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I am encountering the 'mysql has gone away' error in Ruby after a certain amount of time that the script has been running.

I want to try to tell the mysql gem to auto-reconnect when the connection is lost.

My current code looks like the following:

def self.connect()
  begin
    if !@@dbh.nil?
      self.disconnect
    end
    @@dbh = Mysql.real_connect(@@server, @@user, @@pass, @@db)
    puts "[+] Connected to the " + @@db + " database with user '" + @@user + "'"
  rescue Mysql::Error => e
    # log error
  end
end

The following guide [0] says that the mysql gem has a 'reconnect' object variable, however, I am unsure of how to use it within my code.

How do I implement this option into the code above?

Thanks in advance, Ryan

[0] http://www.tmtm.org/en/mysql/ruby/

EDIT ---

OK. I think I have figured it out.

I need to add @@dbh.reconnect = true after the @@dbh = Mysql.real_connect(@@server, @@user, @@pass, @@db) line.

Note: According to a 'nice' chapy on IRC the mysql gem may not be the best Ruby gem to use.

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1  
Is there any particular reason you're leaning so heavily on @@ class variables? This is unconventional to the point that the Stack Overflow syntax highlighter doesn't even know what to make of them. –  tadman Jul 17 '12 at 17:48
    
I'm not sure what the reasoning was. The database class was written by someone else. I'll see if I can change it. Thanks for the advice! –  ethicalhack3r Jul 17 '12 at 21:10

1 Answer 1

If you're starting on a new project, the mysql2 gem is the way to go. It's an enormous improvement over the old version.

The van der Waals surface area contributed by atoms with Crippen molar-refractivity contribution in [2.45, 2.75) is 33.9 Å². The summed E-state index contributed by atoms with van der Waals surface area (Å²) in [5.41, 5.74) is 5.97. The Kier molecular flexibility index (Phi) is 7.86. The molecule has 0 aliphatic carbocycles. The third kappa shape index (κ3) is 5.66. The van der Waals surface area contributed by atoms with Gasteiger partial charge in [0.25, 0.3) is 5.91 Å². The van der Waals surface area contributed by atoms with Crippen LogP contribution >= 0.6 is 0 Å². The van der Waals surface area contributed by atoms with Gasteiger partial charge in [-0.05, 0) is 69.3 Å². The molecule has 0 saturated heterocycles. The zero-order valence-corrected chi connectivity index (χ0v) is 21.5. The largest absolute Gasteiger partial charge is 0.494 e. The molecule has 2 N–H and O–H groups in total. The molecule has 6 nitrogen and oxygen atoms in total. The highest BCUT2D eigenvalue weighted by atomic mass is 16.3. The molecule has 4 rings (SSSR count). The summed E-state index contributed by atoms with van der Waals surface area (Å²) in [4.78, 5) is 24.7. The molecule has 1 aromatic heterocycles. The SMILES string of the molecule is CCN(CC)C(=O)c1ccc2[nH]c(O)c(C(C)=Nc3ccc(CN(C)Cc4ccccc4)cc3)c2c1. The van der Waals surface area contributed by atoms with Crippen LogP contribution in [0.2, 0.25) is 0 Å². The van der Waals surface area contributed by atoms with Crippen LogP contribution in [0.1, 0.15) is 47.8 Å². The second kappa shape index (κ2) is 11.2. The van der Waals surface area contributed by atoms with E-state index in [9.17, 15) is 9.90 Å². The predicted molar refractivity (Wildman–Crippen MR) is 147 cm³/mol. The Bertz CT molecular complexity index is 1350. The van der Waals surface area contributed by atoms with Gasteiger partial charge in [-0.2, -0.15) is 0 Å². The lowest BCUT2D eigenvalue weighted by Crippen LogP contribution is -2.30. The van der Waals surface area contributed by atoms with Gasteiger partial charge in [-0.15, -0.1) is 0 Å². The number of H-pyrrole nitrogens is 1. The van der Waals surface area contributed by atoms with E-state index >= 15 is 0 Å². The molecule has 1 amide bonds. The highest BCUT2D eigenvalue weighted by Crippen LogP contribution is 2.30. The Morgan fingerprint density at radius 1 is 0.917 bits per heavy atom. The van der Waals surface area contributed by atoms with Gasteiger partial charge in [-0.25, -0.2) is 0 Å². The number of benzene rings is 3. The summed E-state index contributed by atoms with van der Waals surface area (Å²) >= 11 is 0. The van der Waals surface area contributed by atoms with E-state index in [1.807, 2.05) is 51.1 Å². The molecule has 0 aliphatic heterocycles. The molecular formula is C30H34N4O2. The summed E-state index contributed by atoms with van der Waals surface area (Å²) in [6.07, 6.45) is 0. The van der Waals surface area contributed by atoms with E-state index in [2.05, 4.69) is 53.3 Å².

An attempt to Ruby-ize your example is:

def connect
  begin
    if (@dbh)
      self.disconnect
    end

    @dbh = Mysql.real_connect(@server, @user, @pass, @db)
    puts "[+] Connected to the #{@db} database with user '#{@user}'"
  rescue Mysql::Error => e
    # log error
  end
end

The reason for using traditional @ variables is you can use attr_accessor if you design your interface properly.

It's better to use a singleton instance than to wreck around with a singleton class. For instance:

class MyApp
  def self.db
    @db ||= Database.new
  end

  class Database
    # Instance methods like initialize, connect, disconnect, etc.
  end
 end

You can use this like:

MyApp.db.connect

The advantage of using an instance of a class instead of a class directly is you can support more than one connection at a time.

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Awesome! Thank you for the advice! –  ethicalhack3r Jul 17 '12 at 21:12
    
P.S. the mysql2 gem looks much nicer, I'll investigate to see how much work it wil be to implement. Thanks again! –  ethicalhack3r Jul 17 '12 at 21:28

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